Matthew Goss's Lyme Disease InformationDefinitions and Terminology
first thing I came across in learning about Lyme is all of the confusing
terminology, and I have some medical training so I thought I would have
that area covered. The thing that confused me more than anything is all
of the different names for the same thing, and all of the abbreviations
people in the "Lyme world" use.
Lyme disease is also referred to as:
See how confusing it can be if you have many people posting messages to a message board, all using different names for the same thing?
Well, to complicate matters more, there is also another disease called babesiosis, caused by the Babesia organism, that many people who have Lyme also have, and it took me quite awhile to figure out that this was a separate thing, and what names it goes by. The disease caused by the Babesia organism is called babesiosis. Babesia is a prioplasma (a type of protozoan), and so the disease may also be called prioplasmosis. Babesia and babesiosis is sometimes called by the nickname 'Babs'. Although this is a separate bug altogether (a protozoan), many people who are infected with Lyme Disease also have a coinfection of Babesia.
A coinfection is another separate infection that co-exists along with Lyme. It is very common for ticks to carry more than one disease, and many people with Lyme have one or more coinfections of other diseases.
And another B word that can be confused with Lyme is Bartonella, which is another coinfection that is separate from Lyme. Bartonella is also known as "cat scratch fever."
A third common coinfection is Ehrlichiosis, named for Ehrlichia, the organism that causes it.
There is also a lot of talk about Mycoplasmas. There are several different strains of this bacteria, and the gene sequence of one of them has been patented by the US Army. Mycoplasmas have been implicated as a possible cause or contributing factor in Gulf War Syndrome.
It is believed that there are many bacterial infections that are as yet still unidentified. Many people believe that the ticks that carry Lyme commonly carry multiple strains of many different bacteria, so if you are infected with Lyme then you likely have others as well, which can complicate treatment.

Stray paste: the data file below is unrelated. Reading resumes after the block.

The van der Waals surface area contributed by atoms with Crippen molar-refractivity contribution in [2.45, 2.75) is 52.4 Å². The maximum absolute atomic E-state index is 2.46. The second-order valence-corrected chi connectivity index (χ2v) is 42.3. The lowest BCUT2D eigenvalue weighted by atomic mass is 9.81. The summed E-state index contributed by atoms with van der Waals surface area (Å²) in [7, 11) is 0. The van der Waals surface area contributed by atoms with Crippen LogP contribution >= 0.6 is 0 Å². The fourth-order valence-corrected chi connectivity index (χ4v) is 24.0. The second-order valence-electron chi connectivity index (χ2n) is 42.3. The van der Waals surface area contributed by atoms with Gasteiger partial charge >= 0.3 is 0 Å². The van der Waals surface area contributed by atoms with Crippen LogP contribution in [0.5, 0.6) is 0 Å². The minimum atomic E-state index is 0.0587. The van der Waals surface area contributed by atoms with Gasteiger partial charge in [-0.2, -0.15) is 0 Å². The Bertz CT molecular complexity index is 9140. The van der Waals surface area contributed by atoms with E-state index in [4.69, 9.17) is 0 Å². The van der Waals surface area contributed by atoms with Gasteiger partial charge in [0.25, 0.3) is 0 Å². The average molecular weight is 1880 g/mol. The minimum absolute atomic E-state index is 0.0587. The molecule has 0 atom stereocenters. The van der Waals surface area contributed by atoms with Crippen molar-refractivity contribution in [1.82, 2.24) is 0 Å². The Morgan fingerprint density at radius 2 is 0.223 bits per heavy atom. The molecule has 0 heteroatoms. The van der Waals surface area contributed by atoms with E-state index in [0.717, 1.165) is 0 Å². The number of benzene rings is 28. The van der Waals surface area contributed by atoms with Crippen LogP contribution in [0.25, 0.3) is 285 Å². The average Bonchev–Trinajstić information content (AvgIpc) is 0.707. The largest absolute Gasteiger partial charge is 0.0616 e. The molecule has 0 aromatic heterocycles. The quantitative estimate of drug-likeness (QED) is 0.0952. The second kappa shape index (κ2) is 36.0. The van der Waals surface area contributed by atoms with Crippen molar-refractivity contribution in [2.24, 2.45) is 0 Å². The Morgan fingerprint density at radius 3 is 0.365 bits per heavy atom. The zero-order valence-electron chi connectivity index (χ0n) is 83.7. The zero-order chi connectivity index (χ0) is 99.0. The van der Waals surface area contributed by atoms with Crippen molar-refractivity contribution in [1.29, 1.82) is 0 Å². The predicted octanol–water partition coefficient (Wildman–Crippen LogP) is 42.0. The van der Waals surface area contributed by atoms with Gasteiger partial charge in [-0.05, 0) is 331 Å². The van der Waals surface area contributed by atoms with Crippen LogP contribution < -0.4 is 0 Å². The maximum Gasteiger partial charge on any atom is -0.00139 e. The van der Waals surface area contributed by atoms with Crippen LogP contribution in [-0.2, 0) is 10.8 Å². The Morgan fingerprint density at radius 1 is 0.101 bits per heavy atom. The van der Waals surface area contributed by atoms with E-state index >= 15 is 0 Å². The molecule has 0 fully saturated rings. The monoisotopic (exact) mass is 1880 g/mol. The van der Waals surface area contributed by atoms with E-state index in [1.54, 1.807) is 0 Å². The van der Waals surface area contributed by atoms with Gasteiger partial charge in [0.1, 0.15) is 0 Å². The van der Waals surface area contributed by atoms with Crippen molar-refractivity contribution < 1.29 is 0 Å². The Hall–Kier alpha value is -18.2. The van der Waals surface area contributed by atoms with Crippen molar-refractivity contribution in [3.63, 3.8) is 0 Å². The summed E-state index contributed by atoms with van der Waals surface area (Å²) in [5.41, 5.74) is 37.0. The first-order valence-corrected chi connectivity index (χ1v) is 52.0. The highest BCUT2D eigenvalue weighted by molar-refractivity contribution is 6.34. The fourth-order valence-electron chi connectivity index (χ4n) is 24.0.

Recently, the American Lyme Disease Foundation reported that "with support from the ALDF's Research Program, recent studies at Yale's School of Epidemiology and Public Health revealed a new spirochete resembling B. miyamotoi, which causes relapsing fever in Japan. Further studies indicated that the spirochete is found in 10-20% of tick studied in New York, Connecticut, Rhode Island and New Jersey, and if implicated in human disease, may help explain late-stage symptoms exhibited by some people. In addition, the research indicates there may be other undisclosed microbes lurking within Ixodes scapularis [deer tick]."
And contrary to popular belief, the "deer tick" is not the only tick that carries Lyme. Many different kinds of ticks do, and it is likely that most ticks carry some type of bacterial infection. It is known that the white-footed mouse carries Lyme, and is one source of tick infection. There is also speculation that these bacteria are also carried by fleas, mosquitoes and other insects, although more research is needed in this area.
The Matthew Goss Lyme Disease Information content is no longer being updated by Matthew Goss. A new home on the web for this information is provided by Melissa Kaplan's Anapsid.org Herp Care and CND & Lyme Information. Please report any webpage errors to Melissa Kaplan.
Last Update: 10/22/2004